It's funny. Last month I reviewed this title, and talked a lot about how much I loved the bizarre romance between Saul and Ashley. This month, the cover of Ex Sanguine #3 actually advertises that romance explicitly, yet the story of the issue pays it the least amount of attention. Luckily, and somewhat surprisingly, putting the theoretically central relationship on the back burner for one issue doesn't detract from the series whatsoever. As a matter of fact, it strengthens it in more ways than one.
The goal of this issue is more to build character than advance plot. The agents (whose names I guiltily admit I still don't know) who are trying to catch Saul and Ashley are given some much-needed depth. The man agent doesn't get much in terms of history, but we see him in the role of genuinely concerned partner, and learn a bit more about his approach to detective work. The lady agent (god I need to go back and commit their names to memory) has her history filled in with more detail, all in a single and powerful page, and it both gives her a personal investment in this case and shows us what a badass she can be if necessary. Before now, these two characters were feeling a bit empty to me, and while their scene in this issue doesn't exactly fill them up, they're much more real and interesting with a bit of backstory and some well-done development of their dynamic.
The world of Ex Sanguine is expanded as well, mostly just by showing us that, along with vampires like Saul, there are apparently shapeshifting man-rats of some kind, too. Not sure if this is another vampire breed or a lyncanthropy thing or what, but I like the idea that there are all different kinds of monsters in this series. It opens up the future a bit more if we don't know exactly what horrible creature(s) might show up, and I loved that the rat man spoke in plural pronouns. Plus he was used to add a new plot element and further complicate the budding love between Saul and Ashley, so that ain't bad, neither.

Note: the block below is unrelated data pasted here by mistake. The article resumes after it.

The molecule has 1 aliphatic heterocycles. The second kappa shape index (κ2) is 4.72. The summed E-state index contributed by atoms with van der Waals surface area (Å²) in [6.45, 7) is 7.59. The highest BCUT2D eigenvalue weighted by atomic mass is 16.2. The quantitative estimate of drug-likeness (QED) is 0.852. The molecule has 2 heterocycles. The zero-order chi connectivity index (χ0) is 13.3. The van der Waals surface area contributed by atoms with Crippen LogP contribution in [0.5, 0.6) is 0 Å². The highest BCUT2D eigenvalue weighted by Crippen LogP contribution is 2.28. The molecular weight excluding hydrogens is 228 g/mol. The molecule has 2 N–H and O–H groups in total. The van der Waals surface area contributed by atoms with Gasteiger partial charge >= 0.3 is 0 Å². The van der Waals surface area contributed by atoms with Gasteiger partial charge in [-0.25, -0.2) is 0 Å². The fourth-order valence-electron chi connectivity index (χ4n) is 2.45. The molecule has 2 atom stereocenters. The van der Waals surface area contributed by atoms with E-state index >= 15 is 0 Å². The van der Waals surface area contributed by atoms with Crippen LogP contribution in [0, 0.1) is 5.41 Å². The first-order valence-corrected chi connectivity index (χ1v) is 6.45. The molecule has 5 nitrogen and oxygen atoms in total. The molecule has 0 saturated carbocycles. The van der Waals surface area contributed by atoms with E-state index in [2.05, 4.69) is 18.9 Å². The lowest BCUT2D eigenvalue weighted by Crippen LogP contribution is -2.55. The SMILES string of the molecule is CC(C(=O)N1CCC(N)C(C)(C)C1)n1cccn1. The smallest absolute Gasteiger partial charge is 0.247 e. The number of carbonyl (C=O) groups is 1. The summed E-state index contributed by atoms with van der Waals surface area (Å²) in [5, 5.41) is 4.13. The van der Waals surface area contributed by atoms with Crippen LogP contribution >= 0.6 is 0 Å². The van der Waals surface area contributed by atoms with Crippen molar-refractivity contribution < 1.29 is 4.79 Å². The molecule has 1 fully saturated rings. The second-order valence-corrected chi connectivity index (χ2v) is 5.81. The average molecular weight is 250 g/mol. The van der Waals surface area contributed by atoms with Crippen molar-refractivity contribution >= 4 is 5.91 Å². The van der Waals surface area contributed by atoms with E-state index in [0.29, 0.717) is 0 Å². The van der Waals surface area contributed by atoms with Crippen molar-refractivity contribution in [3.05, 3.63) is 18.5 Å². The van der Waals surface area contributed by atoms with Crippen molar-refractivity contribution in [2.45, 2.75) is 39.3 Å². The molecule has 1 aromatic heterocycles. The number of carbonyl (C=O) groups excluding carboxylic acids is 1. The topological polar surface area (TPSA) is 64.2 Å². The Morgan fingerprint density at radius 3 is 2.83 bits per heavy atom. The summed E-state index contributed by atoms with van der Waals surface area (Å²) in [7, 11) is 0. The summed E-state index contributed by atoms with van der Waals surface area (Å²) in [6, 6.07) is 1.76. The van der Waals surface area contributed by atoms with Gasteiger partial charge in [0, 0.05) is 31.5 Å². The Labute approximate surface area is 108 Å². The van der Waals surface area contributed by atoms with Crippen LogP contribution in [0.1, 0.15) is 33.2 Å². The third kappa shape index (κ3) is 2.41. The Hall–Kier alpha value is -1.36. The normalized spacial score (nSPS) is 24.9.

It's Ashley who gets the full-scale origin story treatment, though, and once again this book pulls out some nice surprises. Even though the bullies of her childhood are a tad cliched, the hint that her father may be a vampire (possibly even the same one who kidnapped our lady agent...?) was an unexpected and disturbing moment that added a whole lot to her as a character, a killer, and a woman with a vampire lover. Still not clear what her plans for the pen are, long-term, but her personal connection to it is now firmly cemented through her terrifying writer dad, which makes me all the more curious to see what she intends to use it for.
In general, Ex Sanguine #3 just pulled me further into its narrative. I was already enthusiastic about it, but that feeling has been amplified by all the new info discovered here. Joshua Scott Emmons and Tim Seeley have clearly put a great deal of work into fine-tuning their story. The levels of detail they've put into their cast and world are impressive, and even more impressive is the careful pace and structure through which they share those details with us.
Seeley's art, assisted by Carlos Badilla's coloring, is right at the same level as the script, if not a step higher. Particularly the flashback scenes, with their muted colors and sloppier, thicker panel borders. Memories fade and warp over time, and the art here represents that. It also highlights the sadness of Ashley's childhood, and the creepiness. And that's the great thing about Seeley's work on this book overall---he can play up the horror elements when needed, drawing graphic murders and terrifying monsters, but he's just as capable of capturing the calmer, more playful, human moments.
Which brings me to the single best thing about Ex Sanguine #3: Julius the fish's funeral. Saul's pet yellow tang dies, and as the vampire dumps his companion out into larger waters, he gives a pitch perfect and poignantly hilarious little eulogy that I adored. And Saul's deep, genuine sadness at the loss of his tiny friend is rendered expertly, most of all in the panel where he notices the fish has passed. It's touching and funny and a tiny bit discomforting, which is a pretty good description of the series as a whole.
Here at the 3/5 mark, Ex Sanguine is shaping up to be one of my favorite current titles, and the only thing that upsets me about it is that there are only two chapters left. With all the balls in the air after the end of this installment, it's hard for me to even take a stab at how everything will resolve, but this book has yet to do anything I expect of it, anyway. That's why I like it so damn much.